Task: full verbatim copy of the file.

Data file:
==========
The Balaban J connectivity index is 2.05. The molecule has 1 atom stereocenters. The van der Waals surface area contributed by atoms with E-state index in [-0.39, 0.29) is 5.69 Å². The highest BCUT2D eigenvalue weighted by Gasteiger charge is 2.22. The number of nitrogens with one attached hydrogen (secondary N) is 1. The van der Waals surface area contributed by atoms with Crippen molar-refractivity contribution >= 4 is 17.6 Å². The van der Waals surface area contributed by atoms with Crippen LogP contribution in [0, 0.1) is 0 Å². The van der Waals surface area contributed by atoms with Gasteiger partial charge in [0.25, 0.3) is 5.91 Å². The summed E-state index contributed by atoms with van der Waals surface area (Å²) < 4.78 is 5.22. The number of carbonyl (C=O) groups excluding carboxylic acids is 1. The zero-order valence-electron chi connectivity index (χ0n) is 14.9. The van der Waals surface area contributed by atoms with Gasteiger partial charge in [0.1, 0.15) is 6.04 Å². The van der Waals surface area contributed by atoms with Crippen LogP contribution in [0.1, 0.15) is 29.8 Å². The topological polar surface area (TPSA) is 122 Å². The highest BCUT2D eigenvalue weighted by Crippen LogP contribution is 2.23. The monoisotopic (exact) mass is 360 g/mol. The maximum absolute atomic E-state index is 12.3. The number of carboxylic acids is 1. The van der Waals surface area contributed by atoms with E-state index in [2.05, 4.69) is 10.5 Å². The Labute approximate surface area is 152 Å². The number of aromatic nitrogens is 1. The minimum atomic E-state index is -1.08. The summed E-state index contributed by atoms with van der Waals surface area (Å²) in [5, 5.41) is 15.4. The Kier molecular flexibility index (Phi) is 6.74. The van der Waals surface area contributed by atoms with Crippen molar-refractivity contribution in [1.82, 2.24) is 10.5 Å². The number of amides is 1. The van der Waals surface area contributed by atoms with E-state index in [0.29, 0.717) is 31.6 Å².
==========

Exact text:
The Balaban J connectivity index is 2.05. The molecule has 1 atom stereocenters. The van der Waals surface area contributed by atoms with E-state index in [-0.39, 0.29) is 5.69 Å². The highest BCUT2D eigenvalue weighted by Gasteiger charge is 2.22. The number of nitrogens with one attached hydrogen (secondary N) is 1. The van der Waals surface area contributed by atoms with Crippen molar-refractivity contribution >= 4 is 17.6 Å². The van der Waals surface area contributed by atoms with Crippen LogP contribution in [0, 0.1) is 0 Å². The van der Waals surface area contributed by atoms with Gasteiger partial charge in [0.25, 0.3) is 5.91 Å². The summed E-state index contributed by atoms with van der Waals surface area (Å²) < 4.78 is 5.22. The number of carbonyl (C=O) groups excluding carboxylic acids is 1. The zero-order valence-electron chi connectivity index (χ0n) is 14.9. The van der Waals surface area contributed by atoms with Gasteiger partial charge in [0.1, 0.15) is 6.04 Å². The van der Waals surface area contributed by atoms with Crippen LogP contribution in [0.1, 0.15) is 29.8 Å². The topological polar surface area (TPSA) is 122 Å². The highest BCUT2D eigenvalue weighted by Crippen LogP contribution is 2.23. The monoisotopic (exact) mass is 360 g/mol. The maximum absolute atomic E-state index is 12.3. The number of carboxylic acids is 1. The van der Waals surface area contributed by atoms with E-state index in [2.05, 4.69) is 10.5 Å². The Labute approximate surface area is 152 Å². The number of aromatic nitrogens is 1. The minimum atomic E-state index is -1.08. The summed E-state index contributed by atoms with van der Waals surface area (Å²) in [5, 5.41) is 15.4. The Kier molecular flexibility index (Phi) is 6.74. The van der Waals surface area contributed by atoms with Crippen molar-refractivity contribution in [1.82, 2.24) is 10.5 Å². The number of amides is 1. The van der Waals surface area contributed by atoms with E-state index in [0.29, 0.717) is 31.6 Å².